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"P" is for Petroglyphs

South Carolina from A to Z logo

"P" is for petroglyphs. Petroglyphs [rock carvings] and pictographs [drawings or paintings on rocks] are collectively referred to as “rock art.” The first example of rock art in South Carolina was a petroglyph discovered in Greenville County in 1979. In 1996, the South Carolina Institute of Archaeology and Anthropology at the University of South Carolina began an extensive survey of possible sites. The survey discovered forty-four additional petroglyph sites, thirty-three probable carvings, and three pictographs. Rock art has been discovered in Kershaw, Lexington, and Richland counties, but the great majority occurs in Greenville, Laurens, Oconee, Pickens, and Spartanburg counties. The age of South Carolina’s prehistoric rock art have not been established. Not amenable to radiocarbon dating, their cultural placement remains speculative. The oldest historic rock art in the state dates to the late 18th century.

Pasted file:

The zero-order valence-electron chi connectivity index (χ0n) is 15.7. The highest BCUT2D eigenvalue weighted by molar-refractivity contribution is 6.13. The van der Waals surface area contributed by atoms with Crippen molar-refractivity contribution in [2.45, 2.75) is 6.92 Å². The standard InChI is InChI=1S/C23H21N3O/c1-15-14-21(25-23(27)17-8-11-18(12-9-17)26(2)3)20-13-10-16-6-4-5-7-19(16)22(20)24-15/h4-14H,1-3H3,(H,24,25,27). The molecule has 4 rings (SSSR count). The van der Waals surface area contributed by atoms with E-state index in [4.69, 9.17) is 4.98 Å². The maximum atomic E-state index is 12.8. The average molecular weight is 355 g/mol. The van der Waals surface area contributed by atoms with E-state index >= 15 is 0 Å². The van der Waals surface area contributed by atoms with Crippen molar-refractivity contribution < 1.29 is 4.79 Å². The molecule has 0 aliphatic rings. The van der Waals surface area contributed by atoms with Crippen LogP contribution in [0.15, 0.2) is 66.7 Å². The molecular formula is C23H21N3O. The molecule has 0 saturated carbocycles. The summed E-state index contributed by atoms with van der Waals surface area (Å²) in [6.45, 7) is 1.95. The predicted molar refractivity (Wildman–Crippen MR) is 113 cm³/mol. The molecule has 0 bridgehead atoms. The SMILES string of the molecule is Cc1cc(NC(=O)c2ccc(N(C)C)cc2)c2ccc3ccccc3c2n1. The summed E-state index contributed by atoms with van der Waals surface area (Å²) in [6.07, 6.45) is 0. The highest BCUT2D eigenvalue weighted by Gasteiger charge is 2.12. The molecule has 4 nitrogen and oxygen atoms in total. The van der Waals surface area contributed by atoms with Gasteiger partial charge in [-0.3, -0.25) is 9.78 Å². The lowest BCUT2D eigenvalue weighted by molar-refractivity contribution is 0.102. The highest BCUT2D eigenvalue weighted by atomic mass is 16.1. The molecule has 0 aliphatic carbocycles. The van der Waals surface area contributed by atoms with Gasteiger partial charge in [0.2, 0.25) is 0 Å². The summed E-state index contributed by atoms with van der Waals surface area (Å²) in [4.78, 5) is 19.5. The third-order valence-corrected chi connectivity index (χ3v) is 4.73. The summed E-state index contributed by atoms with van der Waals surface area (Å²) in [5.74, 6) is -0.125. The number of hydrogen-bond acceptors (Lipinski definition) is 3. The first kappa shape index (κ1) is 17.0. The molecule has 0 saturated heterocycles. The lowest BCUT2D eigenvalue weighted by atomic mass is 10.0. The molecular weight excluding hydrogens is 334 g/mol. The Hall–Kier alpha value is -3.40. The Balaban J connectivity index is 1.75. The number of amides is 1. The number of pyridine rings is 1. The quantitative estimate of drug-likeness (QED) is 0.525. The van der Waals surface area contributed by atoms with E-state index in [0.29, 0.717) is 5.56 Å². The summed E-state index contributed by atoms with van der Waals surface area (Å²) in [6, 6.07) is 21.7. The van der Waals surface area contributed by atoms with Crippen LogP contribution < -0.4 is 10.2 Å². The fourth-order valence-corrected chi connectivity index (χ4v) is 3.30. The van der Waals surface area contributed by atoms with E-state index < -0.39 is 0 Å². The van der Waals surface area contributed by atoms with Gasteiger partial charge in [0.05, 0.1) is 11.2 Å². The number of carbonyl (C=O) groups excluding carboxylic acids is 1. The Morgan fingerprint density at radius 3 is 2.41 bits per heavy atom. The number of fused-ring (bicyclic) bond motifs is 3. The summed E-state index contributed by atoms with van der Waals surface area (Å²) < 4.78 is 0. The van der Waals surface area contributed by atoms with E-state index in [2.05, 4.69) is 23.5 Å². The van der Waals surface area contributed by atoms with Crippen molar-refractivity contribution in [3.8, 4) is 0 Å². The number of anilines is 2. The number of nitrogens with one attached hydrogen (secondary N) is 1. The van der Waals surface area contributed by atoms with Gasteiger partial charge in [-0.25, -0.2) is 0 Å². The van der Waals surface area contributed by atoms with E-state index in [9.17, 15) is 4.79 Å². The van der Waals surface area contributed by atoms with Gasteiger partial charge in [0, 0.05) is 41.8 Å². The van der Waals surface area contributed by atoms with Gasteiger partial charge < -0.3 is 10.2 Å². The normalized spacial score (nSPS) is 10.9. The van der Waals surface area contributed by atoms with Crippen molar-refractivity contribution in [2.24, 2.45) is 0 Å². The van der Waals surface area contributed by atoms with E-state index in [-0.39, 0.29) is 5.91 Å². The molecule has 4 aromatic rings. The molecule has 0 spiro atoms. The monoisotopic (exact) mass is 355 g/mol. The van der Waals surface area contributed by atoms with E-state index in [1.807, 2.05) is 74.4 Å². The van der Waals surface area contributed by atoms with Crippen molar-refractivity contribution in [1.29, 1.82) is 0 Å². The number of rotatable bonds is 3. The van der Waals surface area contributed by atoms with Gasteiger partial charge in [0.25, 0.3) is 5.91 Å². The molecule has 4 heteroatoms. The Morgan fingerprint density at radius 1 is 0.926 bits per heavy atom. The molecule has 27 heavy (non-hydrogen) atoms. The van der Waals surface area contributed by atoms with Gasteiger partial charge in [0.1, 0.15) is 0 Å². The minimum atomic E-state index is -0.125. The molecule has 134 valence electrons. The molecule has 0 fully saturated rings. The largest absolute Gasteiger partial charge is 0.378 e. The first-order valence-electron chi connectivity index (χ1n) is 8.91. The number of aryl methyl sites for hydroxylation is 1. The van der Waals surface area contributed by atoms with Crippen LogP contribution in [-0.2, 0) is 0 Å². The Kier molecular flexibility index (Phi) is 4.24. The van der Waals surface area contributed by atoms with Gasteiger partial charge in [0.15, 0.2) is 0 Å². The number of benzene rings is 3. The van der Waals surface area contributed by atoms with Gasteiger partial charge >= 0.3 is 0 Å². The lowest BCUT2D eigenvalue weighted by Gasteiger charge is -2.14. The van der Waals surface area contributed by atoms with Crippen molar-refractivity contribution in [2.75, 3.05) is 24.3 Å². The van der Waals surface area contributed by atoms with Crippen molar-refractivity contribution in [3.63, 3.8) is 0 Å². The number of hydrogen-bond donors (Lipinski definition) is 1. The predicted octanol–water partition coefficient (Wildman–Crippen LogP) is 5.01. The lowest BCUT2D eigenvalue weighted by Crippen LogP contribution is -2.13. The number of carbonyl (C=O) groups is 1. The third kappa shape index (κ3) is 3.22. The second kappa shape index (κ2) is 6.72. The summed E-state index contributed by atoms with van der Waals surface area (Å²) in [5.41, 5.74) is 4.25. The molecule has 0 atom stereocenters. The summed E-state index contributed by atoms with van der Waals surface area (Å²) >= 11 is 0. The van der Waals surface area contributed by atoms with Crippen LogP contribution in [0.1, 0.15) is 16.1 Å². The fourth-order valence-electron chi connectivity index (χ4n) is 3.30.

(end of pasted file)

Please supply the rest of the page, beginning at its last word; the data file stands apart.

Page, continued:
Dr. Walter Edgar has two programs on South Carolina Public Radio: Walter Edgar's Journal, and South Carolina from A to Z. Dr. Edgar receivedhisA.B.degreefromDavidson College in 1965 and his Ph.D. from the University of South Carolina in 1969. After two years in the army (including a tour of duty in Vietnam), he returned to USC as a post-doctoral fellow of the National Archives, assigned to the Papers of Henry Laurens.